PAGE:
The Madras Rapid Transit System (MRTS) is a partially elevated double track suburban railway in Chennai (Madras) serving the eastern most areas of the city. It starts at Chennai Beach and follows the Buckingham Canal from Chepauk to Thiruvanmiyur and then swinging westwards to Velachery. An extension to St. Thomas Mount is under construction.
The MRTS line is at grade at Park Town, Fort, and Beach stations, and elevated after that (Chintadripet, Chepauk, Tiruvalikeni, Light House,Thirumayilai, Mandaveli, Greenways Road, Kotturpuram, Kasturibai Nagar, Indira Nagar, Thiruvanmiyur, Taramani I, Perungudi). The terminus, Velachery is at grade.
The extension to St. Thomas Mount has two stations, Puzudhivakkam and Adambakkam. Construction of the final 300 metres of track has been held up by litigation and it is unclear when it will be resolved. IR plans to run services to Adambakkam. The car shed for this line is at Velachery.
The MRTS also sees some long distance services between Velachery - Arakkonam and Velachery - Gummidipoondi, with Chennai Beach as the split point. There have been talks ongoing between the Southern Railways and Chennai Metro Rail (CMRL) to let CMRL take over the operations of MRTS. As of 2020, talks have remained inconclusive.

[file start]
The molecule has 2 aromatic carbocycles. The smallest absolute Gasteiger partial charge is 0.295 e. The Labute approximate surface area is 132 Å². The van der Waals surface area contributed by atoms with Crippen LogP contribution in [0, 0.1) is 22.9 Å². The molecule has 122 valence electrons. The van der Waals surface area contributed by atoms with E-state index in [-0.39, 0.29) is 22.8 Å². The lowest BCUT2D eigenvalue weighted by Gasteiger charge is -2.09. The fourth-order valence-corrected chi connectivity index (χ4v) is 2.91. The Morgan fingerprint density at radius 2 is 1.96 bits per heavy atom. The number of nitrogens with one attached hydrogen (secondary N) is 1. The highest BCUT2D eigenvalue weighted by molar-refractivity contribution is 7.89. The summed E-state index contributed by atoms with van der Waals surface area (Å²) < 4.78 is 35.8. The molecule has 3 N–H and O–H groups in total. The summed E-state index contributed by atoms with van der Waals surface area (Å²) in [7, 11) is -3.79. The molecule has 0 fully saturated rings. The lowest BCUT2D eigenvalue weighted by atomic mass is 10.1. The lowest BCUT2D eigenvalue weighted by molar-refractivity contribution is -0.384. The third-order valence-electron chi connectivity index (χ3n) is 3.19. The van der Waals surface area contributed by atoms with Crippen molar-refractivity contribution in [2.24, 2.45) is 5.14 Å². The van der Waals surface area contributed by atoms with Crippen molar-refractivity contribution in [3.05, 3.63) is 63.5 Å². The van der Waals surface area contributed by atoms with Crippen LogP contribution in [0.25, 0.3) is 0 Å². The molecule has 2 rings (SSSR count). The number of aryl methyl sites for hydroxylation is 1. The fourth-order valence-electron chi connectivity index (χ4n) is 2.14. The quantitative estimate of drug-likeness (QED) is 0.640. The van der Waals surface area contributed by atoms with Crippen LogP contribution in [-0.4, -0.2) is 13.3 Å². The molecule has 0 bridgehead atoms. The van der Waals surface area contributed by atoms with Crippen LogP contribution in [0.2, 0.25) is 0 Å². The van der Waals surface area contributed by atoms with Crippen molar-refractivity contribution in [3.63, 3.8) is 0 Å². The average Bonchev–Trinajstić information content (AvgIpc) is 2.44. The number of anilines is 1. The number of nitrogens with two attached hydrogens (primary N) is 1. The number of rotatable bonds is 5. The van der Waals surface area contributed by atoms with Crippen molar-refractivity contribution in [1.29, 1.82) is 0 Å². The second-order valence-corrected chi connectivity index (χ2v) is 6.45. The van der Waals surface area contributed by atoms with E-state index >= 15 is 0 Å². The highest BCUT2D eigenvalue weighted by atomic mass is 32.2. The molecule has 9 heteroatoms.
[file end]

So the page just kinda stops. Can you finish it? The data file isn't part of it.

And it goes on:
After the success of Delhi metro, similar systems were planned in other cities. As a part of this, Delhi Metro Rail Corporation (DMRC) prepared the detailed project report. The Tamil Nadu Government approved the project on Nov. 7, 2007 with the Union Government following in early 2009. Construction of the first stretch began in June 2009, between Koyambedu and Alandur over a distance of 10 kilometres.
Under Phase 1 of the project, two corridors were planned. The Blue Line from Washermanpet to the Chennai International Airport via Anna Salai (Mount Road) and the Green Line from Chennai Central to St. Thomas Mount via the Poonamallee High Road and the Inner Ring Road. The portion that runs on the Inner Ring Road was originally part of an MRTS expansion, but was taken over by the CMRL.
On Feb, 14, 2021, an extension of the Blue Line northwards to Wimco Nagar was commissioned.
Rolling stock is supplied by Alstom, with initial units being imported from Australia. Subsequent supply has come from a plant setup in Sri City, Andhra Pradesh. Operations and maintenance are carried out at the depot in Koyambedu.
CMRL has plans to expand the network, but construction or preliminary inspections have not happened.
Delhi Metro is one of the largest systems in the world, with almost 350 km of routes along its 10 lines, and carrying 4.5 million passengers a day.